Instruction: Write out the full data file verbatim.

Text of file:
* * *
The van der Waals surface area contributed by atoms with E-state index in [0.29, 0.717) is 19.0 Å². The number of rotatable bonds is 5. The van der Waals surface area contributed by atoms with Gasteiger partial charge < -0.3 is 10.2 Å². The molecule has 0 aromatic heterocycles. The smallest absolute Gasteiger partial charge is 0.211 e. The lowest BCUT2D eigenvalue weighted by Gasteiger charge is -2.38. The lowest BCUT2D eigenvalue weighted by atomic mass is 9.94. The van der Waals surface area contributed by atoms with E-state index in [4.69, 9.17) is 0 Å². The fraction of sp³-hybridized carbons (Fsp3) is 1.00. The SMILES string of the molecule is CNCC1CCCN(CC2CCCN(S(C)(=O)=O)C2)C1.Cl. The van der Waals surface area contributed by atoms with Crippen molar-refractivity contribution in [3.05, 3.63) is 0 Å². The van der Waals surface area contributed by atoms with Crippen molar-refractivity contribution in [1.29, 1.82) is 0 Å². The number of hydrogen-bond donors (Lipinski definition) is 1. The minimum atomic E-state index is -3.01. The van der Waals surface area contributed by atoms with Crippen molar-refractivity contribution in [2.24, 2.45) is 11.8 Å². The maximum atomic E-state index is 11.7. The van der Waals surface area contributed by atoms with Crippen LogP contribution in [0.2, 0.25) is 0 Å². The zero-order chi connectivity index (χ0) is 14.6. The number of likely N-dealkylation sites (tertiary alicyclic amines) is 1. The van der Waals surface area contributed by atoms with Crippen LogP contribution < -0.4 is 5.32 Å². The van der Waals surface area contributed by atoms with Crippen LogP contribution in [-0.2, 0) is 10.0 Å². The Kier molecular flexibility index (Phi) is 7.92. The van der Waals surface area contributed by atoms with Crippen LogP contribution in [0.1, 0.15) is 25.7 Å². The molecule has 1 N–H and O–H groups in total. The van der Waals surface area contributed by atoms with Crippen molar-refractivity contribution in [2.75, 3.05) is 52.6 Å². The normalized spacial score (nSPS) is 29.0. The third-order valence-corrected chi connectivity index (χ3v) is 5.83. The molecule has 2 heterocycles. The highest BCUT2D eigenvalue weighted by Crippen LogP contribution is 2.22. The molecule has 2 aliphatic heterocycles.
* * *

The van der Waals surface area contributed by atoms with E-state index in [0.29, 0.717) is 19.0 Å². The number of rotatable bonds is 5. The van der Waals surface area contributed by atoms with Gasteiger partial charge < -0.3 is 10.2 Å². The molecule has 0 aromatic heterocycles. The smallest absolute Gasteiger partial charge is 0.211 e. The lowest BCUT2D eigenvalue weighted by Gasteiger charge is -2.38. The lowest BCUT2D eigenvalue weighted by atomic mass is 9.94. The van der Waals surface area contributed by atoms with E-state index in [4.69, 9.17) is 0 Å². The fraction of sp³-hybridized carbons (Fsp3) is 1.00. The SMILES string of the molecule is CNCC1CCCN(CC2CCCN(S(C)(=O)=O)C2)C1.Cl. The van der Waals surface area contributed by atoms with Crippen molar-refractivity contribution in [3.05, 3.63) is 0 Å². The van der Waals surface area contributed by atoms with Crippen molar-refractivity contribution in [1.29, 1.82) is 0 Å². The number of hydrogen-bond donors (Lipinski definition) is 1. The minimum atomic E-state index is -3.01. The van der Waals surface area contributed by atoms with Crippen molar-refractivity contribution in [2.24, 2.45) is 11.8 Å². The maximum atomic E-state index is 11.7. The van der Waals surface area contributed by atoms with Crippen LogP contribution in [0.2, 0.25) is 0 Å². The zero-order chi connectivity index (χ0) is 14.6. The number of likely N-dealkylation sites (tertiary alicyclic amines) is 1. The van der Waals surface area contributed by atoms with Crippen LogP contribution < -0.4 is 5.32 Å². The van der Waals surface area contributed by atoms with Crippen LogP contribution in [-0.2, 0) is 10.0 Å². The Kier molecular flexibility index (Phi) is 7.92. The van der Waals surface area contributed by atoms with Crippen LogP contribution in [0.1, 0.15) is 25.7 Å². The molecule has 1 N–H and O–H groups in total. The van der Waals surface area contributed by atoms with Crippen molar-refractivity contribution in [2.75, 3.05) is 52.6 Å². The normalized spacial score (nSPS) is 29.0. The third-order valence-corrected chi connectivity index (χ3v) is 5.83. The molecule has 2 heterocycles. The highest BCUT2D eigenvalue weighted by Crippen LogP contribution is 2.22. The molecule has 2 aliphatic heterocycles.